This section of the book is from the "Household Companion: The Family Doctor" book
Exactness in carrying out the orders of the physician is the first duty of a nurse. The doctor is responsible for the treatment of the case, and the patient and family are responsible for the choice of the doctor. The nurse, whether man or woman, who thinks he or she "knows better than the doctor," is a very dangerous and unsuitable person to have about the house.
Sleeping heavily is a weakness from which some suffer when in care of ill patients at night. It is a good thing to learn to wake with a sound or a touch. By fixing it strongly on the mind, most people can do this. A break-down may come, just at a critical moment, then the family is left under a calamity which might have been prevented by proper consideration from the start.
Watchfulness in everything is the duty of a nurse. Without it, a patient may get out of bed in a delirium, and perhaps fall down stairs or out of the window. Or, the clothing may be thrown off, and a deadly chill will follow. In a thousand things the life of the sufferer may be in the hands of the nurse, as the safety of the passengers and cargo of a ship is in that of the pilot at the helm.
When many doses of medicine or portions of food have to be given through the day and night, it is best that the times and quantities shall be written down, instead of trusting to memory, And then, a mark of record of some kind being made when each thing is given makes ready a report of the treatment for the doctor to see when he comes.
Quietness is very necessary in the sickroom. Stamping around in heavy or creaking shoes, talking loud, swinging in a rocking-chair, slamming doors or windows, or even much rustling of garments; all noises are utterly inadmissible and injurious. Yet whispering, and creeping on tiptoe in sight of the patient, are about as bad, because they attract his attention unpleasantly, and that is always to be avoided.
Never ask a patient whether he would "like to eat or drink" such-and-such a thing. Prepare and bring, under the directions of the doctor, what will be best and most likely to be taken, and offer it quietly.
What are the qualities that make a good nurse? They are kindness, good common sense, carefulness, quietness, neatness, handiness, cheerfulness.
Kind a nurse must be, or mere professional skill and obligation will fail to effect all that is needed for the best welfare of a patient. Sympathy is worth much to a sufferer. Patience is often called for in attendance upon the sick, and selfish people do not have a large stock of this, which can not be bought with money; it must come from love, or, at least, from genuine kindness of heart.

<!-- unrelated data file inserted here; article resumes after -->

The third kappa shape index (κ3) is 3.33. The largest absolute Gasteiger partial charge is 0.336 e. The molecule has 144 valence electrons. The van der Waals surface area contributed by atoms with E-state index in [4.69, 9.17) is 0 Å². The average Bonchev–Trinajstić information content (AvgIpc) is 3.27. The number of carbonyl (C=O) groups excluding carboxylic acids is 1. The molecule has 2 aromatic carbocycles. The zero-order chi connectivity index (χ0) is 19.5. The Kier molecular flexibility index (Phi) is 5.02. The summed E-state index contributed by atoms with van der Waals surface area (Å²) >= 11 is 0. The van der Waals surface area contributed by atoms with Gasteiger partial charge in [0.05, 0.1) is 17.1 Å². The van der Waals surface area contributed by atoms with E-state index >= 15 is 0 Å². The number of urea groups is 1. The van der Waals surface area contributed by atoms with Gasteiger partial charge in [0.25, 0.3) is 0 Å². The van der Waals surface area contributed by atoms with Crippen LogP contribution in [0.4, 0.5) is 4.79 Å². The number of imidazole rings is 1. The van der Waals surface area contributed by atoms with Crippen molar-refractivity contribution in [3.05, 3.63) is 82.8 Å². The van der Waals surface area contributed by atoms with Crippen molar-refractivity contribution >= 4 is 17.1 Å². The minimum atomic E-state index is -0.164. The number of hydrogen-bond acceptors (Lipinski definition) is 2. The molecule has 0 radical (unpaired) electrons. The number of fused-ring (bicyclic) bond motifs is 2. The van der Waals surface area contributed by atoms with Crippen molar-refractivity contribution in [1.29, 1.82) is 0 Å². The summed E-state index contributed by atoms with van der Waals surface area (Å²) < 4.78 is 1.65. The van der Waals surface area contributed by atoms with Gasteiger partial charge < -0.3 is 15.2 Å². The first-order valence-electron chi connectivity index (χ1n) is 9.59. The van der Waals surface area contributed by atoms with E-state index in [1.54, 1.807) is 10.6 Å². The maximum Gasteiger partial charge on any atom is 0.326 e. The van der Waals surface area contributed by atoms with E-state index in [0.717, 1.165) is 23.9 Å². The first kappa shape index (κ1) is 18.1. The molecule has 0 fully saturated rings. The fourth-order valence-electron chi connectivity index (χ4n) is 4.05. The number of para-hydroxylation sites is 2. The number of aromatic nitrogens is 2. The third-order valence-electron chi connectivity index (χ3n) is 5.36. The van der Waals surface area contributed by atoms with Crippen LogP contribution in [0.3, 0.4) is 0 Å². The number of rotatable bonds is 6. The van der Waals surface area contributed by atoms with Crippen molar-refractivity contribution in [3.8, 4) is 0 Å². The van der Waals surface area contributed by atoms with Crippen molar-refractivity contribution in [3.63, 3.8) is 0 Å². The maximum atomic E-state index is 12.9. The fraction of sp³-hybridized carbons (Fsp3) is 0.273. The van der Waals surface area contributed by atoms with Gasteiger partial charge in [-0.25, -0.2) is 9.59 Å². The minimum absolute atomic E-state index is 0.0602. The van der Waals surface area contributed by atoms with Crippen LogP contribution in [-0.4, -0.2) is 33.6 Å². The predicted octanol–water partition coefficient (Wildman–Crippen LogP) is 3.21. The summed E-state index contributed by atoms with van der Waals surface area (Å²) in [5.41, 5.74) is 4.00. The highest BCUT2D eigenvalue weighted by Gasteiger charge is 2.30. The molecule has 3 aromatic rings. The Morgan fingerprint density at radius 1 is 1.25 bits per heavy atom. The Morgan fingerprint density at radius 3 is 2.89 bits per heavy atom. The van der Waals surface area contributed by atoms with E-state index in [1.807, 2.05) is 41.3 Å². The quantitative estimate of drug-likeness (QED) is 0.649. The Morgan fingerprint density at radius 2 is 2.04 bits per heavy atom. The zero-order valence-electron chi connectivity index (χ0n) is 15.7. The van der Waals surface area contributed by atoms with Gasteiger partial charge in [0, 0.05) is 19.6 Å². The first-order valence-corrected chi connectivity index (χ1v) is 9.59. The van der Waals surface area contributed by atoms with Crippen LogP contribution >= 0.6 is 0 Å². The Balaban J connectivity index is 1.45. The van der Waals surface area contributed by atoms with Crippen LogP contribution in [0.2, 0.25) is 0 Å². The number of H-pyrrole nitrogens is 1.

Common sense, that is, intelligence such as most people, not particularly deficient, possess, will enable any one to learn what is necessary in nursing, and to do it respectably, at least.
Carefulness is indispensable. One who will give a dose of medicine without looking at the label on the bottle; or will spill out twenty drops when ten were ordered; or will upset a breakfast tray on the bed; or leave a vessel under the bed for hours uncovered: or oversleep when the patient should have food or medicine, or let the fire go out; such an one is entirely unfit to have charge of a sick person.
If not taken in a little while, remove it out of sight. Keep no food or medicine in sight of a sick person.
Neatness is a very similar quality to quietness. Nothing should be allowed to be slovenly, much less dirty around a sick person. Yet " fuss" and much movement in clearing up are to be avoided. A wet cloth will be better than a brush or broom in cleaning furniture and carpet.
Handiness is an excellent quality in doing all sorts of things, in the sick-room, as well as everywhere else. While it is not absolutely indispensable, its opposite, clumsiness or awkwardness, may cause much discomfort. I have known one or two men who, in a surgical ward of a hospital, could hardly go near to a patient without somehow hurting him.
Cheerfulness is an excellent attribute in the sick-room. It is as pleasant as sunshine, and wholesome like it, without any of its glare. A long face or a whining voice should never enter where there is suffering enough already. Let every one endeavor to make the best of all things, and the most of hope. When there is doubt, leaning toward the brighter side is well; as the proverb says, " while there is life there is hope,"
Speaking of a patient's symptoms in his presence (unless when needful questions have to be asked) is to be avoided. Also, there must be no discussion or mention there of other people's illnesses or deaths. Much talking of any kind is out of place in the sick-chamber; it interferes with that rest of brain which, in all kinds of illness, is important.